There’s a lot of anecdotal evidence that Cannabidiol (CBD) oil – a concentrated oily extract made from cannabis – can help treat a variety of ailments. It’s said to assist with anything from epileptic seizures to opioid addiction, PTSD to arthritis. But despite CBD oil’s high profile status, there’s still plenty of confusion about what it actually is, and what it’s made from. Certain varieties of CBD oil happen to be legally available in the UK – including those created from hemp – whereas other types are very much illegal in the united kingdom – though are offered to buy in other countries
CBD oil extracted from hemp is usually marketed as being a food supplement to promote well-being – similar to other herbals like Echinacea – and boost the defense mechanisms. Although Hemp CBD oil is legal, it is far from a medicine and should not be wrongly identified as the recent confiscation of 12-year-old Billy Caldwell’s CBD oil at Heathrow airport.
Billy had flown along with his mother to Canada to purchase the CBD vs THC – which helps to keep his daily epileptic seizures at bay. But his oil was confiscated since it was made from cannabis flowers and leaves, therefore was classed as illegal in the UK, pushing childhood epilepsy and CBD oil into the spotlight. So far, so confusing, but a part of the problem is that terms like cannabis and hemp are often used interchangeably – which masks the nuances and complexities in the cannabis plant.
Cannabis sativa L, the scientific name from the cannabis plant, is cultivated to generate two distinctive products – industrial hemp, and cannabis. The real difference between hemp and cannabis is dependant on two criteria. First, the levels of cannabinoids – a household of chemical compounds, the cannabis plant naturally produces – and second, the final use. Based on current UK drug laws, cannabis is classified as an illegal drug as a result of psychoactive properties of THC, the component within it that can cause the “high”. And under UK law, cannabis is deemed to get a high potential for abuse – without any accepted medical properties.
Hemp vs cannabis – But here is where it gets even more confusing because cannabis can be bred to generate different strains. Cannabis consumed for recreational purposes is selectively bred to optimise high THC content strains – to maximise the “high” feeling. But cannabis also contains CBD, that is a non-psychoactive component. Hemp, on the other hand, is harnessed as seed, oil and fibre to produce a wide range of merchandise. It is cultivated to produce a low power of the psychoactive cannabinoid THC – as well as higher levels of the non-psychoactive cannabinoid CBD.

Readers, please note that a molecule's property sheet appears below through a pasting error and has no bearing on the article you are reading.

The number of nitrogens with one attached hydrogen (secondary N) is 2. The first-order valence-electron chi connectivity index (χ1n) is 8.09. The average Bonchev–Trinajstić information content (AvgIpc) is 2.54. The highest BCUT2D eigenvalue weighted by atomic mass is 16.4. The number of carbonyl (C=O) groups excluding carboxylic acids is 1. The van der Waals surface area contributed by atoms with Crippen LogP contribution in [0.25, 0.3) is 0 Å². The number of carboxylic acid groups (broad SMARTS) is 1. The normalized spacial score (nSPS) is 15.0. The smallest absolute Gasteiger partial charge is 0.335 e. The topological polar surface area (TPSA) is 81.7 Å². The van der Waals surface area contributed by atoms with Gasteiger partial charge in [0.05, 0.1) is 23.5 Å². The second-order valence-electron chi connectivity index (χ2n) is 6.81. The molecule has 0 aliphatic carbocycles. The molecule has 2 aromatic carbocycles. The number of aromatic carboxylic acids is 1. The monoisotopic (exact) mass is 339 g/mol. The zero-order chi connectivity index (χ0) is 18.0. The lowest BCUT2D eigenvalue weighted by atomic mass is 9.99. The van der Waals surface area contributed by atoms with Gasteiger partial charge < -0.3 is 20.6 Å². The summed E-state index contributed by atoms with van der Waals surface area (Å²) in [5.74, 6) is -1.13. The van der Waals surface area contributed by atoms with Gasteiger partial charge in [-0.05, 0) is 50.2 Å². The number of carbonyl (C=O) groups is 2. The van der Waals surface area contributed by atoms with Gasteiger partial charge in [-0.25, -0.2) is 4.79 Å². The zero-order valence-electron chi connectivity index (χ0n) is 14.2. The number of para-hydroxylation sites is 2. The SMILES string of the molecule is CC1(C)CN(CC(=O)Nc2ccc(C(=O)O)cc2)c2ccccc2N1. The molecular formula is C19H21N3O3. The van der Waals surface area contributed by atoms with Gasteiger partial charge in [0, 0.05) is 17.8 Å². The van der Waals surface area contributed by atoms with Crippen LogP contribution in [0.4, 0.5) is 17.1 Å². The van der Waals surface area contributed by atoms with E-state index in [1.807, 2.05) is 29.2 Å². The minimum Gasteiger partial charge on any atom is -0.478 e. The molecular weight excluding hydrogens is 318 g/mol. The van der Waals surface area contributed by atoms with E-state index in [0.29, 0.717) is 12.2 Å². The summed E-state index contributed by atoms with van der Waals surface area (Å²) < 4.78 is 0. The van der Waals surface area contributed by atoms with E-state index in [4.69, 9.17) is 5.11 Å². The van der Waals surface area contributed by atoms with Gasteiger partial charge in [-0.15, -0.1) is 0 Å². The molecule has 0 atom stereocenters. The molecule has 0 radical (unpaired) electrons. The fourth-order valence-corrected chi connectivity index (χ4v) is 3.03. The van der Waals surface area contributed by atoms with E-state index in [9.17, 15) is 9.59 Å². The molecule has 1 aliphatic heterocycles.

Cannabis is classified as hemp if it has a maximum degree of .2% THC. Billy’s CBD oil, confiscated at Heathrow, was developed from cannabis with a more impressive range than .2% of THC – so it was classed as cannabis, which is the reason it absolutely was confiscated.
Medical marijuana – A recently available survey conducted by Sky News found that 82% of the poll subjects agreed that medical cannabis needs to be legalised. Professor Dame Sally Davies, the chief medical officer for England, who was appointed to investigate the current scientific and medical evidence, about the therapeutic properties of cannabis-based products, also believes this. She recently said that “doctors must be able to prescribe” cannabis.
Davies has recommended the removing of cannabis from schedule one classification – which covers a group of drugs thought to do not have medical purpose, that cannot be legally possessed or prescribed. In Billy Caldwell’s case, the house secretary, Sajid Javid, made the decision to grant Billy access to imported CBD oil. This fresh approach to reconsider the classification of cannabis continues to be seminal, and mirrors wider sentiment in other countries. In the united states, for example, medical cannabis programmes have already been cnisiw in 30 states. Hence, medical tourism to Canada – where cannabis is legal for medicinal purposes – as well as the US to gain access to CBD oil.
Throughout the uk, however, Sajid Javid will never reclassify cannabis up until the Advisory Council on the Misuse of medicine provides recommendations about the public health implications – that will are the abuse potential of cannabis-based CBD. Although it seems most likely the home secretary continue to go towards a patient focused resolution. For patients like Billy then, this means that cannabis-based CBD oil could soon be prescribed in the UK under controlled conditions, by registered practitioners, and then for medical benefit.